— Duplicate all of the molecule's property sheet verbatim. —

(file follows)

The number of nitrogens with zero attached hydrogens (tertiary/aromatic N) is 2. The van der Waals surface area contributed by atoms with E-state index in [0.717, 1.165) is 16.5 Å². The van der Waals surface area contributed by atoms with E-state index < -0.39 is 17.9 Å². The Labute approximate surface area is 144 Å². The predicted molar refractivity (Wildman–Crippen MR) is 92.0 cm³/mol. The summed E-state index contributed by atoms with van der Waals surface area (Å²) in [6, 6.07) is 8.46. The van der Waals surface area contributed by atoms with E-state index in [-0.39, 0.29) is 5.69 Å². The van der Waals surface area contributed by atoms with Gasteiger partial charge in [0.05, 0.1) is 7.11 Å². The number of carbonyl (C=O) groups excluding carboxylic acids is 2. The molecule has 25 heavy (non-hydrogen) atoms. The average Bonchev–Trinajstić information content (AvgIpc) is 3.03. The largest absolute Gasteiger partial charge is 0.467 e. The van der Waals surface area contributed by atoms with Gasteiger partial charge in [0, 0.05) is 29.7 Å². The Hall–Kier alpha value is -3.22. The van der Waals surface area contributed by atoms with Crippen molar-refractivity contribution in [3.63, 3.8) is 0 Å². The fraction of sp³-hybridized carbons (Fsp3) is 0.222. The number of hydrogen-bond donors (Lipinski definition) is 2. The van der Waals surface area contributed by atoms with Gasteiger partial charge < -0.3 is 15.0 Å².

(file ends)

The number of nitrogens with zero attached hydrogens (tertiary/aromatic N) is 2. The van der Waals surface area contributed by atoms with E-state index in [0.717, 1.165) is 16.5 Å². The van der Waals surface area contributed by atoms with E-state index < -0.39 is 17.9 Å². The Labute approximate surface area is 144 Å². The predicted molar refractivity (Wildman–Crippen MR) is 92.0 cm³/mol. The summed E-state index contributed by atoms with van der Waals surface area (Å²) in [6, 6.07) is 8.46. The van der Waals surface area contributed by atoms with E-state index in [-0.39, 0.29) is 5.69 Å². The van der Waals surface area contributed by atoms with Gasteiger partial charge in [0.05, 0.1) is 7.11 Å². The number of carbonyl (C=O) groups excluding carboxylic acids is 2. The molecule has 25 heavy (non-hydrogen) atoms. The average Bonchev–Trinajstić information content (AvgIpc) is 3.03. The largest absolute Gasteiger partial charge is 0.467 e. The van der Waals surface area contributed by atoms with Gasteiger partial charge in [0, 0.05) is 29.7 Å². The Hall–Kier alpha value is -3.22. The van der Waals surface area contributed by atoms with Crippen molar-refractivity contribution in [3.63, 3.8) is 0 Å². The fraction of sp³-hybridized carbons (Fsp3) is 0.222. The number of hydrogen-bond donors (Lipinski definition) is 2. The van der Waals surface area contributed by atoms with Gasteiger partial charge < -0.3 is 15.0 Å².